Philip Champion Crespigny and his wife Charlotte Frances née Dana together with two children, Ada and Philip, and a female servant arrived in Australia just over 161 years ago.1 They came on the ‘Cambodia‘ , a 914 ton ship which had sailed from Plymouth on 4 December 1851. The master was John Joseph Hammach and the surgeon superintendent was Frederick Wilson. She came with 313 emigrants and cargo.2

Florence Chuk gives an account of the voyage in her book The Somerset years : government-assisted emigrants from Somerset and Bristol who arrived in Port Phillip/​Victoria, 1839-1854.2

The Cambodia was built of oak in Sunderland in 1850. It was sheathed in metal to increase her speed. Despite this the voyage took 116 days from Plymouth to Port Henry as the winds were very light and adverse. It was very cold when they left Gravesend for Plymouth. At Plymouth they took on emigrants from the west country. The third mate absconded at Plymouth and there were only 16 crew to work the ship. There were four births and ten deaths on the voyage. Although the Cambodia was very clean and in good order on arrival, when the Immigration Board examined the surgeon’s journal they concluded that the surgeon had not been competent to take on the role. Some stores had disappeared and the seaman appointed to hand out the rations had his gratuity withheld.2

Philip and Charlotte probably came to Australia on the recommendation of Charlotte’s brothers who were in charge of the colony’s native police force. Charlotte’s first husband was pursuing a legal claim against Philip which made it impossible for them to stay in England.3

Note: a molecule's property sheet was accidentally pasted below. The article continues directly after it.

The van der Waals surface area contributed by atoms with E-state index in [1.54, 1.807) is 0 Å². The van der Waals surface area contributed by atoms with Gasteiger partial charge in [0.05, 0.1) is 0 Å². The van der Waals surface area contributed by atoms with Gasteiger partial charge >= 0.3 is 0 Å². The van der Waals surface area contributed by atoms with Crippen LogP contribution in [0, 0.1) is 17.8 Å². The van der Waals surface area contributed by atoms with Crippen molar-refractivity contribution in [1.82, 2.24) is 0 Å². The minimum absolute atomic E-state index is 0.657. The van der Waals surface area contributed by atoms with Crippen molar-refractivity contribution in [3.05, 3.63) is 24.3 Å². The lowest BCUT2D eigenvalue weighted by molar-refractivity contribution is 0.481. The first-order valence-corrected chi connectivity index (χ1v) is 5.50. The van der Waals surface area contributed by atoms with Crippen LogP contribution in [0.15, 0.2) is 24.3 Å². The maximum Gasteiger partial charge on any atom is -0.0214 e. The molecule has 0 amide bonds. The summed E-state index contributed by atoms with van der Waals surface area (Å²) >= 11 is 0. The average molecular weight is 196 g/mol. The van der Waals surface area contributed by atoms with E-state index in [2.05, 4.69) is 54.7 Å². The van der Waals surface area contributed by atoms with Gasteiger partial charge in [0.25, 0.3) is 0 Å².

It appears that it wasn’t until 18 November 1852 that Philip obtained a job with the government when he was appointed Assistant Commissioner of Crown Lands for the Goldfields.4

1. Index to Assisted British Immigration 1839-1871 for the Cambodia arriving March 1852 retrieved from under the index name “Crespigney”, further information at Book 5A page 201.
2. Chuk, Florence. (1987). The Somerset years : government-assisted emigrants from Somerset and Bristol who arrived in Port Phillip/Victoria, 1839-1854. Ballarat, Vic. : Pennard Hill Publications; pages 157 to 160.
3. The divorce case is a topic for another blog entry. However the legal issues are hinted at in an article discussing Charlotte’s divorce case: OPPROBRIUMS OF LAW . The Hull Packet and East Riding Times (Hull, England), Friday, March 30, 1849.
4. Victoria Government Gazette, Gazette 57, Wednesday, October 5th 1853, page 1459 retrieved from on 1 April 2013